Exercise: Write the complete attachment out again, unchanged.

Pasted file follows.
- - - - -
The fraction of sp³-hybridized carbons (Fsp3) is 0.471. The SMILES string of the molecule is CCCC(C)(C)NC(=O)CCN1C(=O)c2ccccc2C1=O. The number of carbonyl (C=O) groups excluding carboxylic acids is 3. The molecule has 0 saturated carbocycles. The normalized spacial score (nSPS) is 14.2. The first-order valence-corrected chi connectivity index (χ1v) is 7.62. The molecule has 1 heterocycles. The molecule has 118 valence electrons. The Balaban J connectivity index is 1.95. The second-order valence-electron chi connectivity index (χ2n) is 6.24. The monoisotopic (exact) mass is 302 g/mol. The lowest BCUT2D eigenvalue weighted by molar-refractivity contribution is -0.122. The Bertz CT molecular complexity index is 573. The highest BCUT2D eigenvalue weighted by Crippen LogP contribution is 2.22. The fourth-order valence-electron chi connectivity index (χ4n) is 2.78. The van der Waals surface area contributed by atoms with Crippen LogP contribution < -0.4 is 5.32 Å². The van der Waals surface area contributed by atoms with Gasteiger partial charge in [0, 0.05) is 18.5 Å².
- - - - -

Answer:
The fraction of sp³-hybridized carbons (Fsp3) is 0.471. The SMILES string of the molecule is CCCC(C)(C)NC(=O)CCN1C(=O)c2ccccc2C1=O. The number of carbonyl (C=O) groups excluding carboxylic acids is 3. The molecule has 0 saturated carbocycles. The normalized spacial score (nSPS) is 14.2. The first-order valence-corrected chi connectivity index (χ1v) is 7.62. The molecule has 1 heterocycles. The molecule has 118 valence electrons. The Balaban J connectivity index is 1.95. The second-order valence-electron chi connectivity index (χ2n) is 6.24. The monoisotopic (exact) mass is 302 g/mol. The lowest BCUT2D eigenvalue weighted by molar-refractivity contribution is -0.122. The Bertz CT molecular complexity index is 573. The highest BCUT2D eigenvalue weighted by Crippen LogP contribution is 2.22. The fourth-order valence-electron chi connectivity index (χ4n) is 2.78. The van der Waals surface area contributed by atoms with Crippen LogP contribution < -0.4 is 5.32 Å². The van der Waals surface area contributed by atoms with Gasteiger partial charge in [0, 0.05) is 18.5 Å².